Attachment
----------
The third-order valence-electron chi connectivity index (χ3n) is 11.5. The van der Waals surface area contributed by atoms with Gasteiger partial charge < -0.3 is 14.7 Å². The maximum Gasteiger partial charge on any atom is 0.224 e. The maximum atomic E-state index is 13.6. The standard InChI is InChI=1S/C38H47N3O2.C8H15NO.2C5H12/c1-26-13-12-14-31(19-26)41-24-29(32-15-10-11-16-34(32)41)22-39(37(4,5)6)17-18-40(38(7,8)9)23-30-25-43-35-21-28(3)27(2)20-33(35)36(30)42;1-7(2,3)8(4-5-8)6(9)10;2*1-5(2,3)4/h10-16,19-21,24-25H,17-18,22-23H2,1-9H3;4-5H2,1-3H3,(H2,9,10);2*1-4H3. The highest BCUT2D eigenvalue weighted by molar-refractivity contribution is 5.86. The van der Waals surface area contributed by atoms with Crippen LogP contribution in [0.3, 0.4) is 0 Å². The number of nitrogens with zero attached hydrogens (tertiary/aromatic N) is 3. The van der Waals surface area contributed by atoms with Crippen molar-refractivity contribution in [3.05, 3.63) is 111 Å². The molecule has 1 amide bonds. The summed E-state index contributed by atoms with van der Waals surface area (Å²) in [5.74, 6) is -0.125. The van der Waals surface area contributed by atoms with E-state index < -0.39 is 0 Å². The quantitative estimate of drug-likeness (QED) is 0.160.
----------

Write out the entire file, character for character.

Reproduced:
The third-order valence-electron chi connectivity index (χ3n) is 11.5. The van der Waals surface area contributed by atoms with Gasteiger partial charge < -0.3 is 14.7 Å². The maximum Gasteiger partial charge on any atom is 0.224 e. The maximum atomic E-state index is 13.6. The standard InChI is InChI=1S/C38H47N3O2.C8H15NO.2C5H12/c1-26-13-12-14-31(19-26)41-24-29(32-15-10-11-16-34(32)41)22-39(37(4,5)6)17-18-40(38(7,8)9)23-30-25-43-35-21-28(3)27(2)20-33(35)36(30)42;1-7(2,3)8(4-5-8)6(9)10;2*1-5(2,3)4/h10-16,19-21,24-25H,17-18,22-23H2,1-9H3;4-5H2,1-3H3,(H2,9,10);2*1-4H3. The highest BCUT2D eigenvalue weighted by molar-refractivity contribution is 5.86. The van der Waals surface area contributed by atoms with Crippen LogP contribution in [0.3, 0.4) is 0 Å². The number of nitrogens with zero attached hydrogens (tertiary/aromatic N) is 3. The van der Waals surface area contributed by atoms with Crippen molar-refractivity contribution in [3.05, 3.63) is 111 Å². The molecule has 1 amide bonds. The summed E-state index contributed by atoms with van der Waals surface area (Å²) in [5.74, 6) is -0.125. The van der Waals surface area contributed by atoms with E-state index < -0.39 is 0 Å². The quantitative estimate of drug-likeness (QED) is 0.160.